Server Fault is a question and answer site for system and network administrators. Join them; it only takes a minute:

Sign up
Here's how it works:
  1. Anybody can ask a question
  2. Anybody can answer
  3. The best answers are voted up and rise to the top

I will note that I am using Rails but this is not a Rails issue.

I'm not very experienced with Linux but I do know I'm running Ubuntu 10.04 LTS on Linode.

Upon user registration the user is created a folder in my RAILS_ROOT/public/users/[user_id]/ for their own personal use. Inside this folder is an albums directory.

How can I, at the same time this folder is created, password encode it and give them ftp access. Is this actually possible? What are the security concerns with something like this. I want to lock them in there and I have seen some people talk about vsftpd as a solution to this last part.

share|improve this question

If you installed and configured ProFTPD then you can use the AuthUserFile directive to point to an alternate password file. This file can be managed by your application. You can also configure ProFTPD to use an sql database backend which your application could manage.

share|improve this answer
Thanks for this response lain. I am looking at ProFTPD now too. Appreciate it! – bob Oct 18 '10 at 17:40

Are these real Linux accounts, or are they accounts created in your application?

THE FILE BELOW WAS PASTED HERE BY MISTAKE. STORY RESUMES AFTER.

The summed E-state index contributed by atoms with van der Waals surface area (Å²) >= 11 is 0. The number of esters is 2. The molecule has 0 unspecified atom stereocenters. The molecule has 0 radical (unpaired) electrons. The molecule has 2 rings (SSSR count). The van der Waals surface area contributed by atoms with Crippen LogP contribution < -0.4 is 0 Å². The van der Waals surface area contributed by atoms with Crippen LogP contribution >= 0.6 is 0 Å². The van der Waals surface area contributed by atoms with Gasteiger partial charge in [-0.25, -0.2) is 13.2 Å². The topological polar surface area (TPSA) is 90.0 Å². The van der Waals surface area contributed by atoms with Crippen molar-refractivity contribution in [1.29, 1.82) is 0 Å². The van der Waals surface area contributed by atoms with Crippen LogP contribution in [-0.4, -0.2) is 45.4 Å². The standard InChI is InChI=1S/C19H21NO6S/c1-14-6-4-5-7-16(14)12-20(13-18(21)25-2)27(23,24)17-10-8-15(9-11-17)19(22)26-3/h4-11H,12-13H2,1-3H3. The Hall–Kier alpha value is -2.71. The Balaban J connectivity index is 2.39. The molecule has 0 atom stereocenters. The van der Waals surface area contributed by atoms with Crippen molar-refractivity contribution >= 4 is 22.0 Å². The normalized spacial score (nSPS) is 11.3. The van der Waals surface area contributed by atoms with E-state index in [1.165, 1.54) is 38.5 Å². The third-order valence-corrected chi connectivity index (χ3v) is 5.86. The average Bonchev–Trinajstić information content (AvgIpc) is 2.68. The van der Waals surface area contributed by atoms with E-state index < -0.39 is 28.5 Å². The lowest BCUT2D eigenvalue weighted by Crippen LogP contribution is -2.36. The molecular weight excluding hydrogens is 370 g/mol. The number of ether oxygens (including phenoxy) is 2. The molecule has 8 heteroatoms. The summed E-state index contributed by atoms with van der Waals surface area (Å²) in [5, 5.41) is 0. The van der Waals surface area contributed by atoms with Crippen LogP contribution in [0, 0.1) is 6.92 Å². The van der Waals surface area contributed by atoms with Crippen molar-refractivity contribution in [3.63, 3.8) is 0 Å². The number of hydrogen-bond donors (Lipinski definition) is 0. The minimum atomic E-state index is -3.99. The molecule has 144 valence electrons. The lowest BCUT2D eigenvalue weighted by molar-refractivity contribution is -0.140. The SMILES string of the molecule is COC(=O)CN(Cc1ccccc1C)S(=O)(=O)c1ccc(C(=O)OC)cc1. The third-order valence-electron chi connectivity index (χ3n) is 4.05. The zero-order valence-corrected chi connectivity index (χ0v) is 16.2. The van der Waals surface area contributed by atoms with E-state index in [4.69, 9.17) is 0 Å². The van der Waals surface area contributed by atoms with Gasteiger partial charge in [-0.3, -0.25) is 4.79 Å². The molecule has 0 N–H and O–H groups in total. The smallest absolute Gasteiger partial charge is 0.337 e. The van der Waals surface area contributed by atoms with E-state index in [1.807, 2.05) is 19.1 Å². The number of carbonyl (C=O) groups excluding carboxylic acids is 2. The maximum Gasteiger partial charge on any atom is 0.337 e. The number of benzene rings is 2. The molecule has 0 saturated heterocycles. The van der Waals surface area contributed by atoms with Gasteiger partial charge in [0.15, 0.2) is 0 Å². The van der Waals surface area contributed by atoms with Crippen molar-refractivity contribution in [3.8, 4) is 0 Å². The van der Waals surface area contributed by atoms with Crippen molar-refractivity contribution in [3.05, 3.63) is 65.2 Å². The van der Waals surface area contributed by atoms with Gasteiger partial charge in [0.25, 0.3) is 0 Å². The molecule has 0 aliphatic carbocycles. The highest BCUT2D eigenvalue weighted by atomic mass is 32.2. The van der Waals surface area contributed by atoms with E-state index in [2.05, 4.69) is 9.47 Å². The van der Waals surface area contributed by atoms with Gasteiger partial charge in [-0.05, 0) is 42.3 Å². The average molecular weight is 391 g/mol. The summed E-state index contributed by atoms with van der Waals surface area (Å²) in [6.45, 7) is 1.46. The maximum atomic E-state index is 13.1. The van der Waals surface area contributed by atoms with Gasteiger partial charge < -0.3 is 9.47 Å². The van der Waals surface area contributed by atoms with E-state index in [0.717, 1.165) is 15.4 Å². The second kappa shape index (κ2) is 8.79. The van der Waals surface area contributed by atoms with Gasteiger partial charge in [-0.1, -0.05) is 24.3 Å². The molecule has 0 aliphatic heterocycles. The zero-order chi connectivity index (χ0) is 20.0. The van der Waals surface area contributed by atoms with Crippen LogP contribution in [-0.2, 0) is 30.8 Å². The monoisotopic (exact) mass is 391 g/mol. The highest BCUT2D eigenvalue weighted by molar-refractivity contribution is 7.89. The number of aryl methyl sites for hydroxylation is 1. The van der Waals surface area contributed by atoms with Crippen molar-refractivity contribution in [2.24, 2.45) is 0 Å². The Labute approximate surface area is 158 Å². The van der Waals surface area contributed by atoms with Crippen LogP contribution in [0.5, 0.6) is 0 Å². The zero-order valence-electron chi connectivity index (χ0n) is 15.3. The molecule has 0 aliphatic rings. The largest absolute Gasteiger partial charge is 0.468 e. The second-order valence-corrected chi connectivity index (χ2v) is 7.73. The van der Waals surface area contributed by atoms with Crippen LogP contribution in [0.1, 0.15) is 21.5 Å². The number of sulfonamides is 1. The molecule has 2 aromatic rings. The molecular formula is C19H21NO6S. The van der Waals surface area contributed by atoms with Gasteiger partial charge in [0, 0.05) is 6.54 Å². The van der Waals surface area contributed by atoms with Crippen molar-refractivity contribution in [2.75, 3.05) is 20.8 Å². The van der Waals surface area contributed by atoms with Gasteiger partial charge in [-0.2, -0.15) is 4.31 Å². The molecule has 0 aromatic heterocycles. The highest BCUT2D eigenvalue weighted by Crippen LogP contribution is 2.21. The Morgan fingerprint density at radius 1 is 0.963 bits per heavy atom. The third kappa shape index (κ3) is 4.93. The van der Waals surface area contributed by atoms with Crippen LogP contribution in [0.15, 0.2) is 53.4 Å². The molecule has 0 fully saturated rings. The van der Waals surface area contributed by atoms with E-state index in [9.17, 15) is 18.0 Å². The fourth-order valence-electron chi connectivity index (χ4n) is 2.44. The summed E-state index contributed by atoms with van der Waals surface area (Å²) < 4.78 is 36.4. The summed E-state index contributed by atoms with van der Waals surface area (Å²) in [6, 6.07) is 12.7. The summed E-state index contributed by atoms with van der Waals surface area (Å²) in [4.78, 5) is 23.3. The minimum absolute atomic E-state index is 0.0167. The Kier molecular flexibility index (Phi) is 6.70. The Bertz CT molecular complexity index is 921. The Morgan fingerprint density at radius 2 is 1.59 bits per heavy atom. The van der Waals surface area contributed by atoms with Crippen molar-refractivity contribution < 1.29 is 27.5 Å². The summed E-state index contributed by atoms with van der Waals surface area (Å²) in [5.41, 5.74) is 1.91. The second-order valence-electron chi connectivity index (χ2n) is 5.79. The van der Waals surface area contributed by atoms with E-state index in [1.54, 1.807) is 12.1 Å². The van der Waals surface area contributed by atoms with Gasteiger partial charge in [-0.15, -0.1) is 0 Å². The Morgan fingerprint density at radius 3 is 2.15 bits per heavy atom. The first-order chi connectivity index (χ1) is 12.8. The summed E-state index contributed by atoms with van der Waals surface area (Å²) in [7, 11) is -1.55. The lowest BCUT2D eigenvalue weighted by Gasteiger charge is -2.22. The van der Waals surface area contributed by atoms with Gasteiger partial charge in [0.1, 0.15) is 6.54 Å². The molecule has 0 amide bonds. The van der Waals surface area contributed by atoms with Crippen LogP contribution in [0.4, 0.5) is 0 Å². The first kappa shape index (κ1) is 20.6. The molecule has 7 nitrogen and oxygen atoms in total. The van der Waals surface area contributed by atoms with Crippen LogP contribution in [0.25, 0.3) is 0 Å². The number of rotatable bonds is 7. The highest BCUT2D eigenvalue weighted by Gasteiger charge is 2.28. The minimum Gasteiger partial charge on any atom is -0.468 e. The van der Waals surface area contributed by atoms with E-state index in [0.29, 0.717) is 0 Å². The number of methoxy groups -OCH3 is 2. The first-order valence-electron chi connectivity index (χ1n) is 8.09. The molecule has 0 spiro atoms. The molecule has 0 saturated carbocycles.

vsftpd can work with either real accounts or virtual users (read from a file), as well as "chroot" their accounts to a specific directory so that they can't go up directories from there, but either way requires a certain amount of configuration (by default it appears to allow anonymous access only). Regardless of whether you are using real or virtual users you'll need to enable "Local" users. vsftpd uses PAM for all Local users, so for virtual users you'll need to completely erase and replace the /etc/pam.d/vsftpd with the information from the tutorial here. If they're users created in the application, then your application will need to have write access to the virtual passwd file pointed to in the PAM configuration above, and each new user has their username and an appropriate hash of their password stored in the file.

If you're good with PAM and have the appropriate packages installed, PAM has any number of different modules that can be used for this, there may be one that can read the same database table your application uses to perform the username/password lookup.

share|improve this answer
thanks for the in-depth answer derf. The accounts that I am talking about having created are in the application itself. I will look into what you mentioned. Thanks! – bob Oct 17 '10 at 20:06

Your Answer


By posting your answer, you agree to the privacy policy and terms of service.

Not the answer you're looking for? Browse other questions tagged or ask your own question.